Wednesday, February 12, 2014

DC Comics and Me#4

This is the latest installment on my time as a DC Comics reader. Click the links here for Part OnePart Two and Part Three

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In the mid-1970s, I became a regular comic book reader and a lot of that was built on the foundation of Superman.

By the mid-1980s, I had "outgrown" Superman but I came back to the fold with the John Byrne led the post-Crisis on Infinite Earths revamp of the Man of Steel. It is from this that not only was my love of Superman reborn but it fueled my near weekly comic book buying habits for the next two and half decades. 

By the 2011, Superman was no longer on my pull list. 
Art by John Cassady 


A lot has been written about  J. Michael Straczynski's Grounded storyline and none of it was good. I'm not here to re-hash all that but if you want a good summary of how off the rails this story arc was, check out this Comics Alliance piece. But at the core, Grounded was formed from an admittedly intriguing but ultimately flawed premise. That premise was Superman decides to take a walk across America---not fly, walk---to connect with normal people.

But isn't that what Clark Kent is for? 

To be fair, I can't put my problems with this concept solely at Joe Straczynski's feet. The marginalization of Clark Kent had been a growing problem for me as a reader for some time. Another long form story, For Tomorrow by Brian Azzarello and Jim Lee, was also an (overly) ambitious concept wherein over 12 issues Clark Kent appears only once. And that's a robot.  

Art by Jim Lee and Scott Williams 


And of the various series starring Superman, Clark Kent would go not just an entire issue but several issues on end without an appearance. And if Superman's own alter-ego could go without appearing for months on end, it seemed the rest of the supporting cast was not needed as well. It seemed like that the only consistently appearing cast member was Lois Lane. Meanwhile stalwarts like Jimmy Olsen and Perry White and recent additions like Cat Grant and Bilbo were cleared off the decks with little or no mention. The focus was more and more on the guy in the red cape. And here's a bit of a shocker: without Clark, without the supporting cast, Superman, to me, is not all that interesting.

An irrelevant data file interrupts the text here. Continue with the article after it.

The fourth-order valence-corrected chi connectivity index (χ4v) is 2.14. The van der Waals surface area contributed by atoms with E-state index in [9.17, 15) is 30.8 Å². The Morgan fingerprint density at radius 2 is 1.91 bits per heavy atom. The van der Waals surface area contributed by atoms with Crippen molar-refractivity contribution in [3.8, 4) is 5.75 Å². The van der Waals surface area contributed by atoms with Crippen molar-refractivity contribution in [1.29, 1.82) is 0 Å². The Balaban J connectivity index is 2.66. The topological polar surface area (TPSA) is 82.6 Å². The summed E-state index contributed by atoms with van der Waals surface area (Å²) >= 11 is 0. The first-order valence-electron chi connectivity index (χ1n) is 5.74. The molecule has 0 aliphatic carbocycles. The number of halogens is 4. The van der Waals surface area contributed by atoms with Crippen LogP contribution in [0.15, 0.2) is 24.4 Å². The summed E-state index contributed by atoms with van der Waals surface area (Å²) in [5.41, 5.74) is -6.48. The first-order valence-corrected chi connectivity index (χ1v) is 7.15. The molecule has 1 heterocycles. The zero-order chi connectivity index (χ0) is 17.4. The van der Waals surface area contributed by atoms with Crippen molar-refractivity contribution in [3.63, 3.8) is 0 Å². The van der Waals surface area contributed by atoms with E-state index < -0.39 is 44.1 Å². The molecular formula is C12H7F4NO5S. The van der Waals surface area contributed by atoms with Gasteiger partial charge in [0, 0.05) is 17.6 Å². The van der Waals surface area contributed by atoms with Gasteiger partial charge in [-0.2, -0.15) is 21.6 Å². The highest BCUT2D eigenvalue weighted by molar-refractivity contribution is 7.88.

Remember, a lot of my interest in Superman was born from the concept of Clark Kent, the normal looking guy with a big secret and great power. As a kid, I identified with that. As a young adult, I found the post-Crisis take on Clark by Byrne, Wolfman, Ordway, Stern and others resonated with me as a young adult. The idea of Clark actually married to Lois Lane and working with her as a partner was appealing to me as I grew older and got married myself. The concept of a wide and varied supporting cast capable of carrying whole issues without Superman himself was interesting to me, normal people standing with the Man of Steel, dwarfed by his power but not diminished as human beings, instead made stronger as they aspire to Superman's ideal.

But Superman decided to take a walk and so did I. I understand Chris Roberson who came in to finish off Straczynski's story had some success in sewing the metaphorical silk purse from the sow's ear left behind by J. Michael Straczynski but the damage was done. 

And then the story was over. 

Flashpoint was a big "DC Comics Reboot Button" thing and when it was over, the history of the DC Universe had been re-written and the time of my Superman sputtered to an end. A new era began: The New 52.

Art by Rags Morales and Rick Bryant


Interestingly enough, Grant Morrison's Action Comics got out of the gate pretty strong with me. Why? Because Superman is not quite Superman yet. He's Clark Kent, crusading journalist, looking to right the wrongs of the world with his pen as much as his fists. The super powered person is not sure where he fits in but the Clark knows what his purpose is: to seek justice for those who have been denied it.

Overall, Morrison's arc is ultimately an amazing complex story that comes together very well as a whole even if the individual parts were disjointed.  But in the end, this "New 52" Superman seemed distant to me, distant from me. 

So I let Superman go. And remember, Superman had been the driver that brought me to my comic shop. Without Superman, what was DC Comics to me now?

---to be continued---

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